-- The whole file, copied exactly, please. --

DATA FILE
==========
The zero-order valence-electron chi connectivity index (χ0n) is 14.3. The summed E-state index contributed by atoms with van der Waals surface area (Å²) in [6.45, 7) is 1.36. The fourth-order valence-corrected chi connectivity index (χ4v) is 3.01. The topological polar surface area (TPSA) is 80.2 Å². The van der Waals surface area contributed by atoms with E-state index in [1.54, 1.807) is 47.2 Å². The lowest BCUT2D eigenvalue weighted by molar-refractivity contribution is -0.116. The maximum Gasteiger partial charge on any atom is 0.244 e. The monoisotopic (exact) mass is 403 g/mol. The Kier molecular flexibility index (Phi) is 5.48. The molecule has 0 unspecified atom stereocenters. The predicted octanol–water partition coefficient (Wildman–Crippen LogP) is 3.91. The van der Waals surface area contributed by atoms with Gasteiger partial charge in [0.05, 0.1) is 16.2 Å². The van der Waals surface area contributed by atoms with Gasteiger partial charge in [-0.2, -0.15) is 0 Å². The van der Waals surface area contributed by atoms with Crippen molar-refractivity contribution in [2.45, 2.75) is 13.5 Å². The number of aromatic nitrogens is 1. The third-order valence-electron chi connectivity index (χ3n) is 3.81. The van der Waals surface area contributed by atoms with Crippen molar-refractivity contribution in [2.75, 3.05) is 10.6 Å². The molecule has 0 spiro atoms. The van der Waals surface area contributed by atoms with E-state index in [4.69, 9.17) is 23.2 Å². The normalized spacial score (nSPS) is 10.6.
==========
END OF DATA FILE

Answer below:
The zero-order valence-electron chi connectivity index (χ0n) is 14.3. The summed E-state index contributed by atoms with van der Waals surface area (Å²) in [6.45, 7) is 1.36. The fourth-order valence-corrected chi connectivity index (χ4v) is 3.01. The topological polar surface area (TPSA) is 80.2 Å². The van der Waals surface area contributed by atoms with E-state index in [1.54, 1.807) is 47.2 Å². The lowest BCUT2D eigenvalue weighted by molar-refractivity contribution is -0.116. The maximum Gasteiger partial charge on any atom is 0.244 e. The monoisotopic (exact) mass is 403 g/mol. The Kier molecular flexibility index (Phi) is 5.48. The molecule has 0 unspecified atom stereocenters. The predicted octanol–water partition coefficient (Wildman–Crippen LogP) is 3.91. The van der Waals surface area contributed by atoms with Gasteiger partial charge in [0.05, 0.1) is 16.2 Å². The van der Waals surface area contributed by atoms with Gasteiger partial charge in [-0.2, -0.15) is 0 Å². The van der Waals surface area contributed by atoms with Crippen molar-refractivity contribution in [2.45, 2.75) is 13.5 Å². The number of aromatic nitrogens is 1. The third-order valence-electron chi connectivity index (χ3n) is 3.81. The van der Waals surface area contributed by atoms with Crippen molar-refractivity contribution in [2.75, 3.05) is 10.6 Å². The molecule has 0 spiro atoms. The van der Waals surface area contributed by atoms with E-state index in [4.69, 9.17) is 23.2 Å². The normalized spacial score (nSPS) is 10.6.